The theory of structural dissociation helps to further understand how childhood trauma impacts the development of personality.  With structural dissociation explained in simple terms, the differences in dissociative disorders becomes easily apparent.

To understand structural dissociation, it’s important to understand that we are all born with multiple personalities. 

This theory operates on the previously stated information about when the personality of a child integrates.  It’s thought that every infant is born with several different ego states that handle different facets of growing.  These ego states are designed to take care of one part of life – for example, one part for nourishment, one part for attachment to adults and one part for exploring.  Researchers believe that over time these ego states evolve into one cohesive personality.  While there isn’t a specific age or way to know when this occurs in development, most professionals believe that the merging of the ego states happens between the ages of 6 and 9 in most children.

Children who endure repeated trauma prior to the merge of those ego states can develop differently than those who do not and even those who only have one traumatic experience in childhood. When a traumatic experience occurs prior to the personality fully integrating, it’s both possible and likely that some of the trauma memories will not integrate.  These not integrated states and how many of them there are often tell the story of the trauma survivor.  Children who have inconsistent parents or attachment figures will often be unable to fully integrate into one personality – causing that trauma survivor to develop structural dissociation.

There are 3 types of Structural Dissociation: Primary, Secondary and Tertiary.

Structural Dissociation is not exclusive to DID or OSDD systems nor are the lines drawn in the sand for who falls into what category.  Just like the trauma they endured, every individual who lives with structural dissociation will experience it in their own way. This is simply because the brain did what it thought it had to do in order to survive – that looks different for everyone and also looks different from trauma to trauma.

The theory of structural dissociation explains the symptoms and behaviors of many trauma related disorders.  Categorized based on the structure – patients with PTSD, C-PTSD, BPD, OSDD and DID all fall under the blanket of structural dissociation.  While they all have similarities, they are also different.  Classification is based on the number of apparently normal parts (ANP) and emotional parts (EP) that are within one’s sense of self.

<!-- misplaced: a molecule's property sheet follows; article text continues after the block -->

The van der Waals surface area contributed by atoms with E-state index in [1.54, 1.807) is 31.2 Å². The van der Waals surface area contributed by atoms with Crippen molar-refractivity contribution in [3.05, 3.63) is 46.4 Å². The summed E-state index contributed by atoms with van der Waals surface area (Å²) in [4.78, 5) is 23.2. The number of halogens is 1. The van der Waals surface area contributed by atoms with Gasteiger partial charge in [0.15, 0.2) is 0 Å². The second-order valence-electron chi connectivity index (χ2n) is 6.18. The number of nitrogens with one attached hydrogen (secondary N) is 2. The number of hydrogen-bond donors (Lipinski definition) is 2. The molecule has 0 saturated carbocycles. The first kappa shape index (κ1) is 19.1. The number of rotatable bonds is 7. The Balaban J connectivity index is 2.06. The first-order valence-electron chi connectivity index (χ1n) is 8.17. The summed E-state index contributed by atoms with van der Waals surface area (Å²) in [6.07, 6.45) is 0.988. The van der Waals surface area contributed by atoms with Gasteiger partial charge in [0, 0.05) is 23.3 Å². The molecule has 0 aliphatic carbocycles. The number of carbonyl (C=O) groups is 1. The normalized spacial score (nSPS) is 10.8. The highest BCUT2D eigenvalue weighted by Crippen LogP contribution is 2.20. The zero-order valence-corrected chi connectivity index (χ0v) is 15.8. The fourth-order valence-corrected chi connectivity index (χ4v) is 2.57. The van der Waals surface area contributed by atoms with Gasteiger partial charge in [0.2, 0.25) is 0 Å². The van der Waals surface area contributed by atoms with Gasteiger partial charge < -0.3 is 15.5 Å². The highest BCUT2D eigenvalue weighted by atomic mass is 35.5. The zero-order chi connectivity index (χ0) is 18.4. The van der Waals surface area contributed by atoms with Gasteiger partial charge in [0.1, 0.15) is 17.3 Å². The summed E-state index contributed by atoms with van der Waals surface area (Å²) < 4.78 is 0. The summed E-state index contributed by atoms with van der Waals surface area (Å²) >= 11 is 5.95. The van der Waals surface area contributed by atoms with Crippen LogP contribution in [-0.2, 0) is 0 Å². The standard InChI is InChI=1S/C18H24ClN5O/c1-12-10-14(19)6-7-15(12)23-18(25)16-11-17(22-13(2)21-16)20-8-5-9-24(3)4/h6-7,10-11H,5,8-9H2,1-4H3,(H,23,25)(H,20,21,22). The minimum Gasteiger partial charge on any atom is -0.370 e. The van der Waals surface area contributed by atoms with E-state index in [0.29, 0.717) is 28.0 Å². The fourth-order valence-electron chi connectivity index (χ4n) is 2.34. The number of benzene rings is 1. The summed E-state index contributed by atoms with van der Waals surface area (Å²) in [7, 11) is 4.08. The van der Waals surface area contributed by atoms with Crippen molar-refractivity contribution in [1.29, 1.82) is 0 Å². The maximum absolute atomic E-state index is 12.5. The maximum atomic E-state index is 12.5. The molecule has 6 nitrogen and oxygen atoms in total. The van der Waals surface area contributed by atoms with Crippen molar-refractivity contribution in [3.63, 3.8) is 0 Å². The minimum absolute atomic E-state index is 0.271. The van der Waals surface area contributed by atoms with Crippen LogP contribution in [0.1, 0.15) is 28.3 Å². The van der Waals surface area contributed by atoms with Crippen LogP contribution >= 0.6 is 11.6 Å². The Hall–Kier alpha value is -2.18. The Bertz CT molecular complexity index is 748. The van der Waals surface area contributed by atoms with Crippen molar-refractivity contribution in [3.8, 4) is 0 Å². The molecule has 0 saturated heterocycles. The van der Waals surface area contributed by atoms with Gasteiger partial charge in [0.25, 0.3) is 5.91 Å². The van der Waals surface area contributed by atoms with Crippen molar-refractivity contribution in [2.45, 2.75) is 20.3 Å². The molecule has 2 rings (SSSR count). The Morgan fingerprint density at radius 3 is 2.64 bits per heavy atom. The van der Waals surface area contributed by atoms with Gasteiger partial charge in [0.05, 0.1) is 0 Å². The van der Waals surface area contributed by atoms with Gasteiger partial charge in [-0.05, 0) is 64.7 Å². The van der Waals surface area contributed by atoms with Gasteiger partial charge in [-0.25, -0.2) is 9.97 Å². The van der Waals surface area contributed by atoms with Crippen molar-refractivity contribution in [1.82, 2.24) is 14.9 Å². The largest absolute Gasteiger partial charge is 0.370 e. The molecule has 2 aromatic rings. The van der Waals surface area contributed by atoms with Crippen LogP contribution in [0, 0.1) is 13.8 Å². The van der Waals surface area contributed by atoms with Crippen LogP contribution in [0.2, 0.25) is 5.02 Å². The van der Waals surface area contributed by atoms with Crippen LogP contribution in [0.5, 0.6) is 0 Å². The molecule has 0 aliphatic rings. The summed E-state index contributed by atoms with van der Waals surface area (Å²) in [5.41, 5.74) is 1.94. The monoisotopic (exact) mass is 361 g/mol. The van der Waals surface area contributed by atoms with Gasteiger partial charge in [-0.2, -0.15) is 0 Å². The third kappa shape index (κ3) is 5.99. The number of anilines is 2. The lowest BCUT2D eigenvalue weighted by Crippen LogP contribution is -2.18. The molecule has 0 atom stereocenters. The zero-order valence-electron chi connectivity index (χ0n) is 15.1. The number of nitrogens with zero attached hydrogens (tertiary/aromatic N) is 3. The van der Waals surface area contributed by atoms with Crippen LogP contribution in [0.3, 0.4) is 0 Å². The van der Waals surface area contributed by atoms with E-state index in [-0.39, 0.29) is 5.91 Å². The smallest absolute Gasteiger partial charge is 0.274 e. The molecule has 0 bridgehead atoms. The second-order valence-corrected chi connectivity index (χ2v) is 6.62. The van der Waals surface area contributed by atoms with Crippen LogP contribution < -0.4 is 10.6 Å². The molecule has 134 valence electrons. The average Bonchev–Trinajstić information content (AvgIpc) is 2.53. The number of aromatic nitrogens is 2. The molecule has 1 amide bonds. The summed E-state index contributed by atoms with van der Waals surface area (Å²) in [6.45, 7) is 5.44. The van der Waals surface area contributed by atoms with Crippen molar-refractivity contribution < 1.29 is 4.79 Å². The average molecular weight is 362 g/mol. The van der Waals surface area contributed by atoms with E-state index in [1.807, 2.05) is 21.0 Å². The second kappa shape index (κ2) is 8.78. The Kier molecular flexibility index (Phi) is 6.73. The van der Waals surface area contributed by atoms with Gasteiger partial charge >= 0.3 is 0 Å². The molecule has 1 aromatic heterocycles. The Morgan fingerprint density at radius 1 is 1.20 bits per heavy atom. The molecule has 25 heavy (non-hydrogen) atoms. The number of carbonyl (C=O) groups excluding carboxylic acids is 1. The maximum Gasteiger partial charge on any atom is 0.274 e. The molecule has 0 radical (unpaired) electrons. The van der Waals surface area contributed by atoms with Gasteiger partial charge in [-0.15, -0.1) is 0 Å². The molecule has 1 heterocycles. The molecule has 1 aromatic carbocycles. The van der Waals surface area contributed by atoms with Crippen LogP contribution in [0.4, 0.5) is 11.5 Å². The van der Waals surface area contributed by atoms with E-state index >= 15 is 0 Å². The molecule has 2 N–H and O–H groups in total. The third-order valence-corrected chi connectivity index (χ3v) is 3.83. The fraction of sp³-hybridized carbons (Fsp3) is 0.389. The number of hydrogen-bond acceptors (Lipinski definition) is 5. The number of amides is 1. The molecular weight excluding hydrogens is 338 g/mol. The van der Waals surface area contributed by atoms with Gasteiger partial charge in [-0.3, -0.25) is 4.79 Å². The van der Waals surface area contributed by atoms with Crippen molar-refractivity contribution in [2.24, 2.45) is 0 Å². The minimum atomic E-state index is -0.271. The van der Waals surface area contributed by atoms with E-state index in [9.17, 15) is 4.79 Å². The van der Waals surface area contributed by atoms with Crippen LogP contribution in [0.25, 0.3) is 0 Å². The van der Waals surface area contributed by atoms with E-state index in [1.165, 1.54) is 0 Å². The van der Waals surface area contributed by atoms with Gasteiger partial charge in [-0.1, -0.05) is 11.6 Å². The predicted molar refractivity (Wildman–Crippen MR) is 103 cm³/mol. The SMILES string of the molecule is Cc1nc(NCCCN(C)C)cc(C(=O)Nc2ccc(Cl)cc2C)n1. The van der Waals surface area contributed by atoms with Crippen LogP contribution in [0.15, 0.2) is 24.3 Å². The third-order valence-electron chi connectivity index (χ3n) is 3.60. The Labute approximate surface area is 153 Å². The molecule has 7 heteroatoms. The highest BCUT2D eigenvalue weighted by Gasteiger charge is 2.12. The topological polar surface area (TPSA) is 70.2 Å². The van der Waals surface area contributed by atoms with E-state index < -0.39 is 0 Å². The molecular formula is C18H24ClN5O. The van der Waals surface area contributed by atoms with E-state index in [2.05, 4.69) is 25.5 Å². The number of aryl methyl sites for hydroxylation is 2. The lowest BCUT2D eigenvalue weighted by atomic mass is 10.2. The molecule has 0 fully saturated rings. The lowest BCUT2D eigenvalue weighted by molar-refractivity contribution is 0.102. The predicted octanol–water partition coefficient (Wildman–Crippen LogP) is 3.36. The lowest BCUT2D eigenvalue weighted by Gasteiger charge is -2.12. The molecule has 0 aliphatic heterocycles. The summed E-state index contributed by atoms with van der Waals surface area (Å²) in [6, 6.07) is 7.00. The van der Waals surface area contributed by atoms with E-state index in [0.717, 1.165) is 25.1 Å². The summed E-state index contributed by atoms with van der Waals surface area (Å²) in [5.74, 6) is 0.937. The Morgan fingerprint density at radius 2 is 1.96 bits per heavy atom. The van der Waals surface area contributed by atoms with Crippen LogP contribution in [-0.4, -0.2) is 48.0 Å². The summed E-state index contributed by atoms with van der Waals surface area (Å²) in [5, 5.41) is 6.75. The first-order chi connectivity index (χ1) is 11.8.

Read more about ANPs and EPs here

Primary Structural Dissociation: PTSD and other dissociative disorders

illustration of 1 apparently normal part and 1 emotional part

This label is given to those who have a sense of self that is broken into two parts.  This is most common after a single traumatic experience and doesn’t have to occur in childhood.  Dissociation is a common response for the brain to trauma that it doesn’t know how to process or handle.  In individuals who experience primary structural dissociation, they (most often) have dissociated or separated their “going on with life part” from their “had a traumatic experience” part.

In this type of structural dissociation – there are 2 parts.  One apparently normal part and one emotional part comprise the whole identity or sense of self.  This theoretical model occurs in simple dissociative disorders and also in patients with PTSD.  Although structures vary from person to person, in primary structural dissociation, typically the ANP handles daily life, social interaction etc and the EP handles all responses to triggers or potential sources of trauma.

 

Secondary Structural Dissociation: C-PTSD and BPD

illustration of one apparently normal part and multiple emotional parts

In this type, there is still one ANP or “going on with life part” as with primary structural dissociation.  The difference between the two types is solely based on the number of emotional parts.  When trauma begins at a young age or lasts over a period of time, it’s common that one EP can’t handle it all – so additional emotional parts are needed to handle the load.  This does not have to occur in childhood – although it often starts there.